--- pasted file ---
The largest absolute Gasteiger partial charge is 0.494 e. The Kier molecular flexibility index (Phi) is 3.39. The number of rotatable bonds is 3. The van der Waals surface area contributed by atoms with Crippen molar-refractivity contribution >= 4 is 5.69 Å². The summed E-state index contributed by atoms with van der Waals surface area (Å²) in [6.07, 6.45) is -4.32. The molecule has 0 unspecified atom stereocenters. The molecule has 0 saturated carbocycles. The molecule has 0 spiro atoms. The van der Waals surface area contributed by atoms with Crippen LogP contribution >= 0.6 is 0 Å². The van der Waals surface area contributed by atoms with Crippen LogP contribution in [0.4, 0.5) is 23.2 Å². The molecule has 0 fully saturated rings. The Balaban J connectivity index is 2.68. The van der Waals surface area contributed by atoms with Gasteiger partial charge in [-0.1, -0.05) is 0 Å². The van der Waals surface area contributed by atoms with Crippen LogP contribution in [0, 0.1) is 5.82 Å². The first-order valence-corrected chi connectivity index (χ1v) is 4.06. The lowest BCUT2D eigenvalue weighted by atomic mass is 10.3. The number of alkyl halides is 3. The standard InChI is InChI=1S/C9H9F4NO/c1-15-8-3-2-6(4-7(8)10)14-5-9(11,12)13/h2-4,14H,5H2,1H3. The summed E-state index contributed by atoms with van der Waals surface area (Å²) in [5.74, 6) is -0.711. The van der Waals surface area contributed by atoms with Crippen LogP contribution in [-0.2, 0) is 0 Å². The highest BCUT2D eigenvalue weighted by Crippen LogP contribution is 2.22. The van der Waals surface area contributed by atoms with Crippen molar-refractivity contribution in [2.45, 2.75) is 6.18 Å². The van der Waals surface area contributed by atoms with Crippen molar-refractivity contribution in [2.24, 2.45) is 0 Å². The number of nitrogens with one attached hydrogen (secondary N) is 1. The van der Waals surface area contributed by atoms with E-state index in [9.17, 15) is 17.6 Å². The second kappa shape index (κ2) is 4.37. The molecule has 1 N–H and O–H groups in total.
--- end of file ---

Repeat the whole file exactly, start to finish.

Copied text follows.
The largest absolute Gasteiger partial charge is 0.494 e. The Kier molecular flexibility index (Phi) is 3.39. The number of rotatable bonds is 3. The van der Waals surface area contributed by atoms with Crippen molar-refractivity contribution >= 4 is 5.69 Å². The summed E-state index contributed by atoms with van der Waals surface area (Å²) in [6.07, 6.45) is -4.32. The molecule has 0 unspecified atom stereocenters. The molecule has 0 saturated carbocycles. The molecule has 0 spiro atoms. The van der Waals surface area contributed by atoms with Crippen LogP contribution >= 0.6 is 0 Å². The van der Waals surface area contributed by atoms with Crippen LogP contribution in [0.4, 0.5) is 23.2 Å². The molecule has 0 fully saturated rings. The Balaban J connectivity index is 2.68. The van der Waals surface area contributed by atoms with Gasteiger partial charge in [-0.1, -0.05) is 0 Å². The van der Waals surface area contributed by atoms with Crippen LogP contribution in [0, 0.1) is 5.82 Å². The first-order valence-corrected chi connectivity index (χ1v) is 4.06. The lowest BCUT2D eigenvalue weighted by atomic mass is 10.3. The number of alkyl halides is 3. The standard InChI is InChI=1S/C9H9F4NO/c1-15-8-3-2-6(4-7(8)10)14-5-9(11,12)13/h2-4,14H,5H2,1H3. The summed E-state index contributed by atoms with van der Waals surface area (Å²) in [5.74, 6) is -0.711. The van der Waals surface area contributed by atoms with Crippen LogP contribution in [-0.2, 0) is 0 Å². The highest BCUT2D eigenvalue weighted by Crippen LogP contribution is 2.22. The van der Waals surface area contributed by atoms with Crippen molar-refractivity contribution in [2.45, 2.75) is 6.18 Å². The van der Waals surface area contributed by atoms with Crippen molar-refractivity contribution in [2.24, 2.45) is 0 Å². The number of nitrogens with one attached hydrogen (secondary N) is 1. The van der Waals surface area contributed by atoms with E-state index in [9.17, 15) is 17.6 Å². The second kappa shape index (κ2) is 4.37. The molecule has 1 N–H and O–H groups in total.